We tend to see a lot of this lack of trail etiquette because Adam cannot abide having people in front of him on the trail. Understandably, he enjoys himself much more when he doesn’t have to constantly look at the backsides of people in front of him. They way that I observe it, he is like the Terminator locking onto a target. He sees the people ahead of us on his screen. He locks on. The text on the screen says in red capital letters, “MUST PASS NOW.” He initiates passing mode and like a true Terminator, does not let up until the mission is accomplished. At first I found this to be exhausting, but as I get faster and faster, I have acquired a need to pass people as well.

We saved the hike to Loma del Pliegue del Tumbado until the end of the week. The first couple of hours were surprisingly easy. It was a continual yet gentle uphill climb, and I popped on my Ipod and put on some Guns N’ Roses which always helps me get moving. As I contemplated a viable way to get Slash and Axl to make up and get the band back together, I noticed that the climb was getting steeper and I was having to stop more frequently. All at once the terrain changed to reddish-brown crumbling slate which was quite slippery. I knew that the only way to get to the summit was to scramble up this steep, slippery incline, but I was unsure that I could do it. Axl was not helping, so I turned him off and put him in my pocket. Adam called down from the top what has become somewhat of a mantra: “If you fall, you’re not going to fall far. You are not going to fall down the mountain.”

I picked my way cautiously and nervously up to the top and was rewarded with an awesome 360 degree panoramic view of the area. It was like a summary of everything that we had seen throughout the week. There was the Fitzroy range partially obscured by clouds. There was the valley where the tiny town sat. There were the glaciers and lakes that we had lunched next to. It was approaching frigid up there with the clouds and the wind as usual, but this was the view. Adam surveyed the scene and asked, “Do you see how this can become addicting?” I did.

However, when it came time to head back down, I got a sinking feeling in my stomach. I felt like a cat stuck in a tree. The prospect of going down that slippery slate path was even worse than that prospect of going up it. I figured that even if a rescue helicopter could be convinced to come and pick me up just because I was scared, I was pretty sure that it would be quite an embarrassing, not to mention costly, situation. So I picked my way back down, reassuring myself every few seconds under my breath. Nothing happened. Unfortunately, the evidence keeps mounting that I am acting like a spaz for no good reason.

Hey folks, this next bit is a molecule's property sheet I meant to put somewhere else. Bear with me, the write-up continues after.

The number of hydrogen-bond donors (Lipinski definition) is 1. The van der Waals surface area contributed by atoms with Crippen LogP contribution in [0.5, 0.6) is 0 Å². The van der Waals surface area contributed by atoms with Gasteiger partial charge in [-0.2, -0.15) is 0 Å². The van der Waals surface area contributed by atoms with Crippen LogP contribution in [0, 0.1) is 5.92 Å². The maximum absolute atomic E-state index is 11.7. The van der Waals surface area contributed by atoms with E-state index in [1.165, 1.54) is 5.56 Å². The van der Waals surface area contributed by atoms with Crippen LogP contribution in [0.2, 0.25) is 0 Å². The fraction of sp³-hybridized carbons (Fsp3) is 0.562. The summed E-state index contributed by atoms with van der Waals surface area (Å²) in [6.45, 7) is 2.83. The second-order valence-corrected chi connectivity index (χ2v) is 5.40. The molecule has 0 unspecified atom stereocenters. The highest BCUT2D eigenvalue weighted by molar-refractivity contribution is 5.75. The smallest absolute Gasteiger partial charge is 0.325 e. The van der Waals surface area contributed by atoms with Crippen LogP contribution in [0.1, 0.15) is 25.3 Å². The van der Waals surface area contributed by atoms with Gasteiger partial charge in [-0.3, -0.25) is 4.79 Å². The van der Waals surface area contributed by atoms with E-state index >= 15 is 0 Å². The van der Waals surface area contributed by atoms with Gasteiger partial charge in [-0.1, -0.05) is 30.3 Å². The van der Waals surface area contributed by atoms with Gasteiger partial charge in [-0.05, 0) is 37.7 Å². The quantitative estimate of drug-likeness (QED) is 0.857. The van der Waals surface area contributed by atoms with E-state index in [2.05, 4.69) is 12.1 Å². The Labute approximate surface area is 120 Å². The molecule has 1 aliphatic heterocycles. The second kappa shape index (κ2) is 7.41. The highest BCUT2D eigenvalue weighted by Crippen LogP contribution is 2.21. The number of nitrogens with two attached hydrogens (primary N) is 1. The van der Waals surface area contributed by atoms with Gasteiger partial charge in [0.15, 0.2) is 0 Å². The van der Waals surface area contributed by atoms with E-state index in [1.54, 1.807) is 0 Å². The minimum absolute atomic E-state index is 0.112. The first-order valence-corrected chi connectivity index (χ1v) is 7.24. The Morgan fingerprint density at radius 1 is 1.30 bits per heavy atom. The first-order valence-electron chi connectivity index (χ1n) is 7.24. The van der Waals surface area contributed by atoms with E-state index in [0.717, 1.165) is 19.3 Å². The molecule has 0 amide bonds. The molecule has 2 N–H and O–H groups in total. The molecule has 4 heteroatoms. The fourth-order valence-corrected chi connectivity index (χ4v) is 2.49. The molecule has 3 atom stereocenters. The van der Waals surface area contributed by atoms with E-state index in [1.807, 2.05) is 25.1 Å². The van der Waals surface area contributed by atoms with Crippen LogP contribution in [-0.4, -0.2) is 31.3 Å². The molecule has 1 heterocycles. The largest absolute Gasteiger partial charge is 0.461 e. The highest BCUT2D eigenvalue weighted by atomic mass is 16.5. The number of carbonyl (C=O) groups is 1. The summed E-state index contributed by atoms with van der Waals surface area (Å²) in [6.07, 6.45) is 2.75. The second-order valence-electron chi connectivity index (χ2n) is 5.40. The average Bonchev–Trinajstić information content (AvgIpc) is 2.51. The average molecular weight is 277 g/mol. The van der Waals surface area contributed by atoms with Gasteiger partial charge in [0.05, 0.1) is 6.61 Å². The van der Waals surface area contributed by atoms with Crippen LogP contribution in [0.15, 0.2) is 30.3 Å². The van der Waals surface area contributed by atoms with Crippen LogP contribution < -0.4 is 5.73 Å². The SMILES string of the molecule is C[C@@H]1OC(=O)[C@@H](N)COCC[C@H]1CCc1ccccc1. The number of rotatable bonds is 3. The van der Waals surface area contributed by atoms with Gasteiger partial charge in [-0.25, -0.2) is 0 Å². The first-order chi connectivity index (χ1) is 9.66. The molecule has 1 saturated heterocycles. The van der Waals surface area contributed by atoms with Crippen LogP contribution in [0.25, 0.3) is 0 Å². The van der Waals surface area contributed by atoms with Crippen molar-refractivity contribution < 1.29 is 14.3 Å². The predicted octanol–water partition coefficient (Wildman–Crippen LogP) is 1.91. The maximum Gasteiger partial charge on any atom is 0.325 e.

After the hike we went back to the cabin to kick off the shoes and put our feet up. One thing that was nice about the cabin that we stayed in was that it had a DVD player and the owners had a large selection of DVD’s to choose from. There is something so appealing about being all cozy inside watching a movie with a big bowl of homemade popcorn with real butter while the wind howls outside. The only bad thing about this arrangement was that getting the DVD’s turned out to be a kind of awkward situation. The reception area for the cabins was also the owners’ home, so whenever we wanted a DVD, we would have to go to the door and knock and then 1) be greeted by the perpetually shirtless husband who would call from the loft, “Don’t mind me, I just came in from a run!” and 2) feel rushed and uncomfortable as the wife stood staring two inches away from us as we tried to make a selection as quickly as possible.

The last few nights we watched the whole original Star Wars trilogy in Spanish without subtitles. This might sound like we are real pros now, but think about what the dialogue in Star Wars is actually like. The best part about it was listening to the really well-known lines in Spanish: “Luke, soy tu padre.” And I was delighted to find that Yoda still speaks in his quirky anastrophic manner even in Spanish. Sadly, the end of the Star Wars trilogy signaled the end of our time in El Chalten.

For several reasons that all seemed stupid when we were standing outside in the merciless, icy wind at midnight waiting for a bus, we bought tickets for a bus from El Chalten to Bariloche that left El Chalten at 11:30 at night and arrived in Bariloche two mornings later. As I mentioned before, El Chalten is an extremely small town, so they haven’t quite gotten around to finishing the bus terminal that my guidebook tells me they began in 2005. So we were standing around in the freezing dark with thirty or so other people trying to stay warm by sheltering ourselves in the unfinished building next to the bus stop that had no doors or windows and was not helping at all. I went into silent meditation mode. Think about sun. Think about fire. Think about…FUCK I’M COLD! The bus showed up over an hour late, but by that time I had no energy for criticism. I plopped down into my seat finally able to relax my tensed muscles, and promptly fell into a fitful, yet satisfying sleep that would leave me well rested for…the next day on the bus.